Solid ballast was a means for long-distance dispersal of a number of now invasive plants. Records include Crupina vulgaris (Sorrie and Somers, 1999), Cytisus scoparius into western North America (Waloff, 1966), Lythrum salicaria into eastern North America either in ship ballast or with sheep wool around 1800 (Stuckey, 1980; Thompson et al., 1987), Chrysanthemoides monilifera into Australia from ship ballast from South Africa onto the banks of the Hunter River around 1908 (Stuart, 2002), Alternanthera philoxeroides arrived in Australia during the 1940s probably in ship ballast (Julien and Broadbent, 1980), and Imperata cylindrica was reportedly introduced into Oregon, USA through ballast in 1971 (Dickens and Buchanan, 1971), though there are no accounts of it establishing there.
Local dispersal of plants once introduced is more commonly recorded, though rarely as the main means of spread. Use of contaminated sand and gravel during road building and maintenance has been cited as a means for the spread of Ageratina adenophora, Cytisus scoparius (Peterson and Prasad, 1998), Imperata cylindrica (Willard 1988; Patterson and McWhorter 1993), Prosopis ruscifolia and Ulex europaeus (CABI, 2009). Fungal pathogens are also known to be dispersed, as in a national park in the USA, continued outbreaks of Phytophthora cinnamomi arose from the distribution of the pathogen with infected road-making gravel, and it remained viable in the gravel for at least 5 years (Weste, 1975).
Use of contaminated building materials in construction was noted for the spread of Senecio jacobaea, Ulex europaeus when mined or quarried from infested riverbeds; Onopordum acanthium achenes were moved long distances in soil and gravel used for construction purposes (Qaderi and Cavers, 2000), and Lycium ferocissimum seeds can be dispersed through contamination of gravel or mud but these are considered of minor importance compared to spread by birds or mammals (Parsons and Cuthbertson, 1992). Also, the transportation of soil, sand and gravel from infested areas for construction purposes may be the reason for the invasion of Parthenium hysterophorus along roadsides and around buildings in Ethiopia (Taye, 2002), and in Queensland, Australia, some sand pits have been quarantined and records of all sand/gravel movements from these sites have to be kept due to the spread of Mimosa diplotricha (Anon., 2001).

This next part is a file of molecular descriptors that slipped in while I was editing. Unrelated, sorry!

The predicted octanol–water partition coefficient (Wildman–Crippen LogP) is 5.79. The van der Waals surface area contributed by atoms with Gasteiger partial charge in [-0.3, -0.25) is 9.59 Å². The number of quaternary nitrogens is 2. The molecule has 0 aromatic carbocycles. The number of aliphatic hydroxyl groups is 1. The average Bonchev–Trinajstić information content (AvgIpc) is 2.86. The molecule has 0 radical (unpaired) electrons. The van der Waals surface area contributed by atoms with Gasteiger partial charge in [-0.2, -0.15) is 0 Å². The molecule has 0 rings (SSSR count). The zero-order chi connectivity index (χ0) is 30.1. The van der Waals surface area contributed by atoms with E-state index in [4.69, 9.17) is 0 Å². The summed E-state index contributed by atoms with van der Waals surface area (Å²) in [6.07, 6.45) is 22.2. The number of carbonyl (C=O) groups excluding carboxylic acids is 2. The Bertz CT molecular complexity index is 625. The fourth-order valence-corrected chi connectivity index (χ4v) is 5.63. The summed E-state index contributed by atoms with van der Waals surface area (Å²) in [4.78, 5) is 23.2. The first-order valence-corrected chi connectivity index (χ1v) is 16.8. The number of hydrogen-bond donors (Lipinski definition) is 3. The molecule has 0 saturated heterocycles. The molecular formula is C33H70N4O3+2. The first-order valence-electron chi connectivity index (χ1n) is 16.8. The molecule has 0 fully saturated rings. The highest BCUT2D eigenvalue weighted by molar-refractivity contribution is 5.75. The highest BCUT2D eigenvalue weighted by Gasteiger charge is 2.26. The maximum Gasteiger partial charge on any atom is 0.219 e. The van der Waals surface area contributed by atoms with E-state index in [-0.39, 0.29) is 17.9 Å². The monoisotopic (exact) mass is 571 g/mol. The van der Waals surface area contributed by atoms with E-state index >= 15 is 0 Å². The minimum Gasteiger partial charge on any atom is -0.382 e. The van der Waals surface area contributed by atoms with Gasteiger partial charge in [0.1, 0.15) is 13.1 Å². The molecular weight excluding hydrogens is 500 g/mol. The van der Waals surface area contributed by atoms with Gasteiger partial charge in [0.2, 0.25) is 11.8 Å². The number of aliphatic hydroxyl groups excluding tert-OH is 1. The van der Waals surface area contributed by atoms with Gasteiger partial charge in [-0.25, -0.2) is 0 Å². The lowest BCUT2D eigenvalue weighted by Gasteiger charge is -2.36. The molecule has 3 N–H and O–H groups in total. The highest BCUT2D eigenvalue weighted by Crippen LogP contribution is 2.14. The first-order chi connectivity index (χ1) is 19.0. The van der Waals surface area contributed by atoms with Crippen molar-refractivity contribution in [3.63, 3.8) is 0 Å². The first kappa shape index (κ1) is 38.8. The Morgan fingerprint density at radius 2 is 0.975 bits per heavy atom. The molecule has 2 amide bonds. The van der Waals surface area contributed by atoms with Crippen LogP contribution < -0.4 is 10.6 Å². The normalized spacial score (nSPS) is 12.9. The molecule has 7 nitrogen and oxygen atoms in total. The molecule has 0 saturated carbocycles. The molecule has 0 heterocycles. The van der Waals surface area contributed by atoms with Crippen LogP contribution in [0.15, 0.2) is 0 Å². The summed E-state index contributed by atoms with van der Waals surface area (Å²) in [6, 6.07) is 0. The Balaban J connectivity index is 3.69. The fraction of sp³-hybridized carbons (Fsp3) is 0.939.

The movement of manure has been implicated specifically in the local spread of some invasive plants, e.g. Alopecurus myosuroides. Striga asiatica seeds survive for at least 56 hours during passage through cattle, pigs or horses and could thus be spread following movement of the animals or their manure (Sand and Manley, 1990); this could also be the case for other parasitic weeds. Nishida (2002) attributes invasion of Abutilon theophrasti, Solanum carolinense, Amaranthus spinosus, Rumex obtusifolius and Cirsium vulgare into agricultural land in Japan to application of manure from cattle fed on imported feed contaminated with weed seeds. In addition to plants, the fungal pathogen Streptomyces ipomoeae is often found at old barn sites, and evidence suggests it passes through the digestive systems of cattle and horses and multiplies in the manure. Also, the chafer beetle (Pachnoda interrupta) can be carried from field to field or even further in organic manure.
Some associated substrates are very specific and will be covered here as they would not naturally be included in any other pathway; in this case mushroom-growing substrate and spend mushroom compost. For example, both Pseudomonas agarici and Pseudomonas tolaasii attack production mushrooms and significantly reduce the quality and quantity of the yield, and they are introduced via contaminated substrate and spread to other units via spent compost.
There are other assorted or undetermined examples, including Alternanthera philoxeroides spread in top soil (Gunasekera, 1999), Clidemia hirta may be transported over long distances in soil (Binggeli, 2003), and Solanum elaeagnifolium was introduced into California in 1890 in contaminated ballast and bedding used in railroad cattle (Goeden, 1971). A number of other species are noted as being associated with this pathway but with no further details, including Lantana camara, Limnocharis flava, Pueraria montana var. lobata and Tanacetum vulgare.
Geographical routes and corridors and human-mediated history